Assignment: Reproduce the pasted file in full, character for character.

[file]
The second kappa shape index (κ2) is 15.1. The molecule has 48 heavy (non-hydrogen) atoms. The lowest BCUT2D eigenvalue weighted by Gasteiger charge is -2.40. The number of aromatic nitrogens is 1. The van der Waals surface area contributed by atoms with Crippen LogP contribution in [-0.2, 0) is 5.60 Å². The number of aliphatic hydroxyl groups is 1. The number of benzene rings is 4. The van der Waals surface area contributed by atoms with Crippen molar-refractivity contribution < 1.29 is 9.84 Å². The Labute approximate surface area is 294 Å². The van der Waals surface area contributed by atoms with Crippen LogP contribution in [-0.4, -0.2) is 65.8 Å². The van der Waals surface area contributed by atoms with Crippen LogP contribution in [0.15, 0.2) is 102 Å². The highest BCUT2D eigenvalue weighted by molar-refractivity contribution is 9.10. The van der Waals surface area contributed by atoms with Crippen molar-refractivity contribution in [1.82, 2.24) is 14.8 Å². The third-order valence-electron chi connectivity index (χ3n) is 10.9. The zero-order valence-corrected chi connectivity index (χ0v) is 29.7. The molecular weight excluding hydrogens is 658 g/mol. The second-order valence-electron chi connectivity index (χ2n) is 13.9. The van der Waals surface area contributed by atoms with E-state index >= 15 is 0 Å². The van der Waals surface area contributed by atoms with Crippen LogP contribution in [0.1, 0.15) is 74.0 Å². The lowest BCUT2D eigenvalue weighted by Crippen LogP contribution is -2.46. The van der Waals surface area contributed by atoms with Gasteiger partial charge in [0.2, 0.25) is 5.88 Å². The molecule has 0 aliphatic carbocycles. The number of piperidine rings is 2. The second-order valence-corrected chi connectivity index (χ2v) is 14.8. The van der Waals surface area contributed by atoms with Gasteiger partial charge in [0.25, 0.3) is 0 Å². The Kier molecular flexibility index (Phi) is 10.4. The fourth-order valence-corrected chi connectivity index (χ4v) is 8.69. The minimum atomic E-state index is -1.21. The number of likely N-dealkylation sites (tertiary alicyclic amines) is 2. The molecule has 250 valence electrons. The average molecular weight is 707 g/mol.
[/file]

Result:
The second kappa shape index (κ2) is 15.1. The molecule has 48 heavy (non-hydrogen) atoms. The lowest BCUT2D eigenvalue weighted by Gasteiger charge is -2.40. The number of aromatic nitrogens is 1. The van der Waals surface area contributed by atoms with Crippen LogP contribution in [-0.2, 0) is 5.60 Å². The number of aliphatic hydroxyl groups is 1. The number of benzene rings is 4. The van der Waals surface area contributed by atoms with Crippen molar-refractivity contribution < 1.29 is 9.84 Å². The Labute approximate surface area is 294 Å². The van der Waals surface area contributed by atoms with Crippen LogP contribution in [-0.4, -0.2) is 65.8 Å². The van der Waals surface area contributed by atoms with Crippen LogP contribution in [0.15, 0.2) is 102 Å². The highest BCUT2D eigenvalue weighted by molar-refractivity contribution is 9.10. The van der Waals surface area contributed by atoms with Crippen molar-refractivity contribution in [1.82, 2.24) is 14.8 Å². The third-order valence-electron chi connectivity index (χ3n) is 10.9. The zero-order valence-corrected chi connectivity index (χ0v) is 29.7. The molecular weight excluding hydrogens is 658 g/mol. The second-order valence-electron chi connectivity index (χ2n) is 13.9. The van der Waals surface area contributed by atoms with E-state index >= 15 is 0 Å². The van der Waals surface area contributed by atoms with Crippen LogP contribution in [0.1, 0.15) is 74.0 Å². The lowest BCUT2D eigenvalue weighted by Crippen LogP contribution is -2.46. The van der Waals surface area contributed by atoms with Gasteiger partial charge in [0.2, 0.25) is 5.88 Å². The molecule has 0 aliphatic carbocycles. The number of piperidine rings is 2. The second-order valence-corrected chi connectivity index (χ2v) is 14.8. The van der Waals surface area contributed by atoms with Gasteiger partial charge in [0.25, 0.3) is 0 Å². The Kier molecular flexibility index (Phi) is 10.4. The fourth-order valence-corrected chi connectivity index (χ4v) is 8.69. The minimum atomic E-state index is -1.21. The number of likely N-dealkylation sites (tertiary alicyclic amines) is 2. The molecule has 250 valence electrons. The average molecular weight is 707 g/mol.